“I don’t know” = If I told you I’d get in trouble.

“huh?” = I heard you but I don’t want to do what you just told me to do.

Wednesday, June 10, 2009

Huh? What?

I came downstairs this morning to find Sophie (the German Shepherd) fast asleep in the foyer with a pile of drool just below her mouth. Talk about embarrassing...

I went to snap a photo but she picked up her head when I retrieved the camera. "Uh-oh, mom. This is going on the blog, isn't it?"

see the pile of drool just below her paw above? ewwwwwwww....

"I am so embarrassed... you won't tell anyone, will you, ma?"

Tuesday, June 9, 2009

You really wanna know?

Okay… so I got “tagged” by two different blogger buddies, Shawn over at Seriously, and Vivienne at The V Spot – both very funny if you’d like blog recommendations - on the same day last week, a tag in which one is supposed to blog about 6 different things about one’s self. Yeah, so I’m a bit late responding, but I have a good excuse, or rather two of them: 1) I don’t usually respond to chain-letter-type-stuff (I have a wonderful friend who includes me on her chain letter emails; I shudder to ponder how many people have befallen upon bad luck or never made $2 because I never forwarded their chain emails…) and 2) I can’t imagine anyone would want to know 6 things about me (and you really don’t, do you?) [insert sardonic cackle]. This is ostensibly a funny blog…So I’ve ruminated on the subject between my early morning thoughts and my runs and here is my titillating list:

1. I wish I had remote controls for my boys. The most valuable button would be on/off, which would come in quite handily when they argue with each other or, more notably, when they argue with me. Just imagine! … “I don’t WANT to set the table. I did it yesterday! Why can’t” ZAP. Ahhhh. Or: “ALL the other kids have cell phones; just tell me ONE good reason…” ZAP. That’s better. How about: “Moooommmm! Michael is in my room!!! Tell him to get OUT! He comes in here and…” ZAP. Ooh that would be good. Alas, at the moment the only defense with which we combat the cell phone argument is: “Sorry, buddy. I guess his parents love him more than we love you.”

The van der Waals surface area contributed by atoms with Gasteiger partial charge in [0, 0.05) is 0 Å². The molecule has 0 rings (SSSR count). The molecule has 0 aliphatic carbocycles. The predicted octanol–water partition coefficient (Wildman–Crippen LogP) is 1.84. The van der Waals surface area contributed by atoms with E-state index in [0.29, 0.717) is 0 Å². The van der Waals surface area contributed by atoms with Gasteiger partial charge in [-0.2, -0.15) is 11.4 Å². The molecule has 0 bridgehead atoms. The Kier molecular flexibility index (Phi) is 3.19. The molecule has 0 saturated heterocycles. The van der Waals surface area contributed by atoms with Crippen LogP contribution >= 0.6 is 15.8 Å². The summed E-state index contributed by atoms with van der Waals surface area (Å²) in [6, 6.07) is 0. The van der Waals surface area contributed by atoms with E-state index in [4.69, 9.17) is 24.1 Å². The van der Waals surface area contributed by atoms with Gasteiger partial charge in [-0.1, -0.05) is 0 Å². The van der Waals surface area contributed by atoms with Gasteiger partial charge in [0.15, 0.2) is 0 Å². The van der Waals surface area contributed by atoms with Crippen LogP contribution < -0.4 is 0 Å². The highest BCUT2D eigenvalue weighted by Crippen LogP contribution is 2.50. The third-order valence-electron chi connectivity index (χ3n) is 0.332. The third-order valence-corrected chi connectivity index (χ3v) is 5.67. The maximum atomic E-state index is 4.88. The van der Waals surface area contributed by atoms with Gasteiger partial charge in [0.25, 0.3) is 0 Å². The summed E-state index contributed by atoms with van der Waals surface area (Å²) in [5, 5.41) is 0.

2. I’m not a high-speed windshield wiper kind of a girl. I like those babies on low intermittent. You people who sit at red lights with your wipers going full blast when the rain has slowed to a trickle? Take your right hand, make an L with it, and place it upon your forehead. Do it now. I’ll wait…. You are such nerds…

3. I believe there are too many choices at the grocery store. It’s a ploy to keep us in there longer than we should be. Take the yogurt aisle… you’ve got your lowfat in every flavor, your nonfat in every flavor, your fruit on the bottoms, your fruit on the tops, your nuts on the top, your m&ms on the top, your organic, your soy, your smooth and light, your rich and creamy, and all of the combinations thereof…it’s completely overwhelming and causes undue distress. I want to enter the grocery store, grab my food with no artificial colors or flavors and no hydrogenated or partially hydrogenated oils, find a small line, and get the heck outta there…

4. I used to dream of having the “before” boobs from the “before and after” photos in breast augmentation brochures, but I’ve decided that being flat-chested is very beneficial for running, especially when I forget to pack a sports bra on trips.

5. My favorite thing in races is to pass twenty-something boys! Ha! Look at me, you athletic-looking studly young dude…. I’m a 38-year-old woman and I’m kicking your butt…sucks for you… (They inevitably get their revenge when I spit sometimes with not enough of an arc and not enough oomph and it lands on my arm…).

6. Here are my favorite things on the fridge:

7. I enjoyed these silly songs on my newest playlist while running this morning:

Candy Girl (New Edition)
9 to 5 (Dolly Parton)
Bang on the Drum All Day
Mama (Genesis)
Legs (ZZ Top)
Sexy and 17 (Stray Cats)
Break my Stride (Graham BLVD)
Get Ready (Rare Earth)
American Boy (Estelle)
Rich Girl ( Hall & Oates)
December, 1963 (Oh What a Night – Frankie Valli & the Four Seasons)
Theme from “Greatest American Hero” – Believe it or Not (Joey Scarborough)

Oops. that was 7. sorry. I guess I ruminated too long.